This may be unfair, but it's what I'd do with any other "product" as like the 2008 G1G1 XO and any other "company" that produced it. It was a while ago and hopefully things have utterly changed, but I have to say that my experience with the 2008 G1G1 program was so inexcusably bad that it poisoned MY opinion of the program. Supporters will make excuses and some may be valid, but the thing was a travesty. It fell utterly short anything we expect from a "product." It was simply not as" advertised".

The biggest disappointment to me was that it was billed as a transparent system, with all of its own OS code supposedly exposed and viewable via a "View Source" key. As delivered, and during its first year of updates anyway, that button did nothing of the sort. It would show you HTML source within the web browser, and did nothing at all elsewhere--not even give a warning.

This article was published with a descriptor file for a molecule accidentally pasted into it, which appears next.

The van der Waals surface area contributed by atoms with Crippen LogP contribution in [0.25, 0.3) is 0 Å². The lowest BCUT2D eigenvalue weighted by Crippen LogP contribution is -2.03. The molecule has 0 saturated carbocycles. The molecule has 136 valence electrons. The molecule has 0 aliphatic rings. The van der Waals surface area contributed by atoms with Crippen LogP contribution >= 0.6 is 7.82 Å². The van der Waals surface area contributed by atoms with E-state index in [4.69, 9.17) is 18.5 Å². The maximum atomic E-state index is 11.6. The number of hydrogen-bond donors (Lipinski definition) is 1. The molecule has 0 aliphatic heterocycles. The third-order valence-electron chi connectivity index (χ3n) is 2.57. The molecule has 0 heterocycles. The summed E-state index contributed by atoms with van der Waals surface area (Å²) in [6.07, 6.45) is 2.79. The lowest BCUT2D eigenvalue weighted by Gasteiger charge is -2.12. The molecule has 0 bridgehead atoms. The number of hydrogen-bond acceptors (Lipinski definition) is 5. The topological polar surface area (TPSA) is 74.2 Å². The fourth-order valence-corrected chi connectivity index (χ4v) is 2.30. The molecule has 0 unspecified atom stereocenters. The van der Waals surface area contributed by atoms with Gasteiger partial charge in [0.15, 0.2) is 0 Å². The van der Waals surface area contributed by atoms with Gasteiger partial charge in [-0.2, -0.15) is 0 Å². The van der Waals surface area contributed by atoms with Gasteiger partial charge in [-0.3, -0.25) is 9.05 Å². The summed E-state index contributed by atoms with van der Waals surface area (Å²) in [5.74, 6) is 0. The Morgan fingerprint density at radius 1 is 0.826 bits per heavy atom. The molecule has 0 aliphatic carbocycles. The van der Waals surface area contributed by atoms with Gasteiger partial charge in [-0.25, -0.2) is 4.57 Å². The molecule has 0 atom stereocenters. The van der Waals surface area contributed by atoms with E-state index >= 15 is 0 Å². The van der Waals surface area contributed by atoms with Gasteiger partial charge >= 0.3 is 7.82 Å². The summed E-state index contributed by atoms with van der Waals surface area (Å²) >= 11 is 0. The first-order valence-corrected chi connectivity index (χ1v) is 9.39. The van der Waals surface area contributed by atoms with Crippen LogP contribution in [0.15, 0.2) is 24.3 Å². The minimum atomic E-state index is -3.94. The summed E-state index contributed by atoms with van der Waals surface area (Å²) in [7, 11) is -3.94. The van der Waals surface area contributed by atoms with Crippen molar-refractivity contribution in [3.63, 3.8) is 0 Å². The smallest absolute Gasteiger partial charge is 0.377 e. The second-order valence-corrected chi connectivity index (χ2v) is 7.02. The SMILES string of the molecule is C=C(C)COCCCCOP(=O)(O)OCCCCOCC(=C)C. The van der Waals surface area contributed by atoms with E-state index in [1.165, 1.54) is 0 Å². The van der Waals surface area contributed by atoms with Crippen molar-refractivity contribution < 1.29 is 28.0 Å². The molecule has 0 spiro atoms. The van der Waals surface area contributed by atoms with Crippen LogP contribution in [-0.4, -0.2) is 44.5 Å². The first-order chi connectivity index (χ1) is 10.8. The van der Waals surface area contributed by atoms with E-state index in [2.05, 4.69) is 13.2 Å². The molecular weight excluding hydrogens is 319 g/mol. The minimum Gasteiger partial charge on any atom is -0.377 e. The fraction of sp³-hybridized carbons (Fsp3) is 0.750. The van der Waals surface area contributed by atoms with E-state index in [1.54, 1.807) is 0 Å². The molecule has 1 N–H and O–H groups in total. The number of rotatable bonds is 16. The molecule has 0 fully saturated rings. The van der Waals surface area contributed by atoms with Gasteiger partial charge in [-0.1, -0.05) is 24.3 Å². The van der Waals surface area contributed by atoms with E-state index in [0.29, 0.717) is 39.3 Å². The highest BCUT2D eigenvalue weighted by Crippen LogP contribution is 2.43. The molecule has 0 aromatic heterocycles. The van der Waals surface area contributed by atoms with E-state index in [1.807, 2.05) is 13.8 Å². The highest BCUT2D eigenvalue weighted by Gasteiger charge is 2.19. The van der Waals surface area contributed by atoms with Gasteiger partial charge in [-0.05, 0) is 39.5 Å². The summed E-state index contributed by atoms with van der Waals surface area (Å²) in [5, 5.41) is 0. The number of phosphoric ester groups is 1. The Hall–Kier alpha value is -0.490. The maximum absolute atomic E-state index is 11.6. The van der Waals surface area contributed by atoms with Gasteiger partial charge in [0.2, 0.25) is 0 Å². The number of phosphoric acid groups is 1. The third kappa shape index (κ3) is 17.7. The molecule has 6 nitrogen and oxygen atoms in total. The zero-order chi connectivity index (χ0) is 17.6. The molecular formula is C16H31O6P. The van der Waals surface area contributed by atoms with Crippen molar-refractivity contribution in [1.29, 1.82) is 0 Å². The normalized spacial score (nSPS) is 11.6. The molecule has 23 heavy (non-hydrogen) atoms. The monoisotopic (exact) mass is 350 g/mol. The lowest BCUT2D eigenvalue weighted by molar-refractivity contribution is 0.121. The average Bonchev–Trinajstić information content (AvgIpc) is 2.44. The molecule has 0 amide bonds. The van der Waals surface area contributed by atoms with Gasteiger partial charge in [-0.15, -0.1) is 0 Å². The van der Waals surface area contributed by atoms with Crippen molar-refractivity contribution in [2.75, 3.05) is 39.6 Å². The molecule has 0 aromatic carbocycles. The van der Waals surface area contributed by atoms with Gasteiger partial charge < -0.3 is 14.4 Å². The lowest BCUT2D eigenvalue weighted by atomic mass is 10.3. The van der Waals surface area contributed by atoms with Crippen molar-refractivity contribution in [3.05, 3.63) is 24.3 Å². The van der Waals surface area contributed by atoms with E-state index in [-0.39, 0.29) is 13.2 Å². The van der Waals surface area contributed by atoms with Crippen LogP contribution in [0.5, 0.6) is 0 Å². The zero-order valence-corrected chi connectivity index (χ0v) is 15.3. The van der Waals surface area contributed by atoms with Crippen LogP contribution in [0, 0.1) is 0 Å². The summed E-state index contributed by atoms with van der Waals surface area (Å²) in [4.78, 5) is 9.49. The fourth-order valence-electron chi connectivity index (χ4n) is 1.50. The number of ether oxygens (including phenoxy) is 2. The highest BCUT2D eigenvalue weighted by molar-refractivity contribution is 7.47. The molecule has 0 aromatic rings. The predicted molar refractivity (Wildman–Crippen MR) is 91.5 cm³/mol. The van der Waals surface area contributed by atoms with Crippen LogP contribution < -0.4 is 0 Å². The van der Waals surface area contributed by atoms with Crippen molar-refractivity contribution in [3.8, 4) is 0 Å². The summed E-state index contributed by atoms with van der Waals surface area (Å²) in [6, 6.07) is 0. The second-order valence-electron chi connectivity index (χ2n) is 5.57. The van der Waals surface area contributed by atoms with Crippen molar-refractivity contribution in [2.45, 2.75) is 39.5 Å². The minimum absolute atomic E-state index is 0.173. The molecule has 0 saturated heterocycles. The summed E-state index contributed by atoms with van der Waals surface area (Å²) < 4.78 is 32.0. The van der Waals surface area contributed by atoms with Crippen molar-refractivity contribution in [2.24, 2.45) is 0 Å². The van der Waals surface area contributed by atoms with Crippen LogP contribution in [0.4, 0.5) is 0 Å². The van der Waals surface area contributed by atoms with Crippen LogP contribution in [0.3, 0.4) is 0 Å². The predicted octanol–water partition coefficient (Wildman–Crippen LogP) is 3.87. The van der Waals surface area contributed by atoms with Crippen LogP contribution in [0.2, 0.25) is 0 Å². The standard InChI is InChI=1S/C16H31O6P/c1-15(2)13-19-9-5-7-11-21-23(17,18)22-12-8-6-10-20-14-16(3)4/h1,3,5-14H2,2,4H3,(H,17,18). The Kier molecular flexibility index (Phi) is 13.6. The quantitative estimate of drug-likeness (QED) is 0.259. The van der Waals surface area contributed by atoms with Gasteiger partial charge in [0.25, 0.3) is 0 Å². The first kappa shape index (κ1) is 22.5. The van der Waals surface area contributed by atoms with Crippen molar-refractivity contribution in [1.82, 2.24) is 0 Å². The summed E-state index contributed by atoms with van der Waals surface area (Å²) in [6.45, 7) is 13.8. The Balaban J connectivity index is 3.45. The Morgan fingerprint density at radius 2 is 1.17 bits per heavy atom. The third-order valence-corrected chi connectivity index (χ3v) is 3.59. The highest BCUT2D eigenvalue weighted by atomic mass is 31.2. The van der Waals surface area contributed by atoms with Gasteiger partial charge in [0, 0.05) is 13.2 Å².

The claimed "20 hour" battery life turned out to be about 3 hours. Several subsequent "power management" updates increased it to about 4.

At least my keyboard worked. A colleague who bought one had a keyboard failure within about a month of delivery, and it turned out that such failures were common--and that anything resembling "customer service" simply didn't exist.

Comment Sore finger from PDP-1 light pen (Score 2) 610

Actually, I used a light pen on a PDP-1 and my problem was that I got a sort spot on the pad of my index finger. Normally, there was a shutter closed over the sensor, and you had a slide a little spring-loaded slide to uncap it. The spring was probably stronger than it should have been, and the slide had little ridges on it to give a better grip.